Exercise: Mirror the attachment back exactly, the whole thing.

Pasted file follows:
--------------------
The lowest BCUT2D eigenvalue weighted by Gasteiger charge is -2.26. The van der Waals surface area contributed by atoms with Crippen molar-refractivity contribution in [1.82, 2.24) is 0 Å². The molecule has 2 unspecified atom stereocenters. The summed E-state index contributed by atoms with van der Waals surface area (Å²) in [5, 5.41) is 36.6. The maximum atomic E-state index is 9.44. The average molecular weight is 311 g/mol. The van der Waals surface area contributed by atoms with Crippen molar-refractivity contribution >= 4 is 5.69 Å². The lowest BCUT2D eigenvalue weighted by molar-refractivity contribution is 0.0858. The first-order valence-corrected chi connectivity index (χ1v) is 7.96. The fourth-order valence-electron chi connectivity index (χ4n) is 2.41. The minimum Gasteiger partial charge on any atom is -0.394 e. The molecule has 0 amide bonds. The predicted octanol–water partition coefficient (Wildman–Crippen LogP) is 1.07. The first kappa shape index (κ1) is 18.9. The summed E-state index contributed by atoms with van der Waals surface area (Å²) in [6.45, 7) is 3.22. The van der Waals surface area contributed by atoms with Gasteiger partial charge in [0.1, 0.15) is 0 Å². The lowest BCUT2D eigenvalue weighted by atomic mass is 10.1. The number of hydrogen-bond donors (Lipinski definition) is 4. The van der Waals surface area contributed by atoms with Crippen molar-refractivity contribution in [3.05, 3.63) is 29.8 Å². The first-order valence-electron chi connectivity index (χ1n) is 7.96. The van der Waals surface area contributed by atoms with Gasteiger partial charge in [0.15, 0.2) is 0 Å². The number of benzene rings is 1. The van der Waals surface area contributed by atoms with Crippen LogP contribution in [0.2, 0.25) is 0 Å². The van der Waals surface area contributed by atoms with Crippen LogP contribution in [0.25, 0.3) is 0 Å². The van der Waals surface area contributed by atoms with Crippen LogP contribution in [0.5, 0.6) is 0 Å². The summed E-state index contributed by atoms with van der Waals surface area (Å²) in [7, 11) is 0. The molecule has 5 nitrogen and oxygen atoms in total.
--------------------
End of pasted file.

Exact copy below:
The lowest BCUT2D eigenvalue weighted by Gasteiger charge is -2.26. The van der Waals surface area contributed by atoms with Crippen molar-refractivity contribution in [1.82, 2.24) is 0 Å². The molecule has 2 unspecified atom stereocenters. The summed E-state index contributed by atoms with van der Waals surface area (Å²) in [5, 5.41) is 36.6. The maximum atomic E-state index is 9.44. The average molecular weight is 311 g/mol. The van der Waals surface area contributed by atoms with Crippen molar-refractivity contribution >= 4 is 5.69 Å². The lowest BCUT2D eigenvalue weighted by molar-refractivity contribution is 0.0858. The first-order valence-corrected chi connectivity index (χ1v) is 7.96. The fourth-order valence-electron chi connectivity index (χ4n) is 2.41. The minimum Gasteiger partial charge on any atom is -0.394 e. The molecule has 0 amide bonds. The predicted octanol–water partition coefficient (Wildman–Crippen LogP) is 1.07. The first kappa shape index (κ1) is 18.9. The summed E-state index contributed by atoms with van der Waals surface area (Å²) in [6.45, 7) is 3.22. The van der Waals surface area contributed by atoms with Gasteiger partial charge in [0.1, 0.15) is 0 Å². The lowest BCUT2D eigenvalue weighted by atomic mass is 10.1. The number of hydrogen-bond donors (Lipinski definition) is 4. The van der Waals surface area contributed by atoms with Crippen molar-refractivity contribution in [3.05, 3.63) is 29.8 Å². The first-order valence-electron chi connectivity index (χ1n) is 7.96. The van der Waals surface area contributed by atoms with Gasteiger partial charge in [0.15, 0.2) is 0 Å². The number of benzene rings is 1. The van der Waals surface area contributed by atoms with Crippen LogP contribution in [0.2, 0.25) is 0 Å². The van der Waals surface area contributed by atoms with Crippen LogP contribution in [0.25, 0.3) is 0 Å². The van der Waals surface area contributed by atoms with Crippen LogP contribution in [0.5, 0.6) is 0 Å². The summed E-state index contributed by atoms with van der Waals surface area (Å²) in [7, 11) is 0. The molecule has 5 nitrogen and oxygen atoms in total.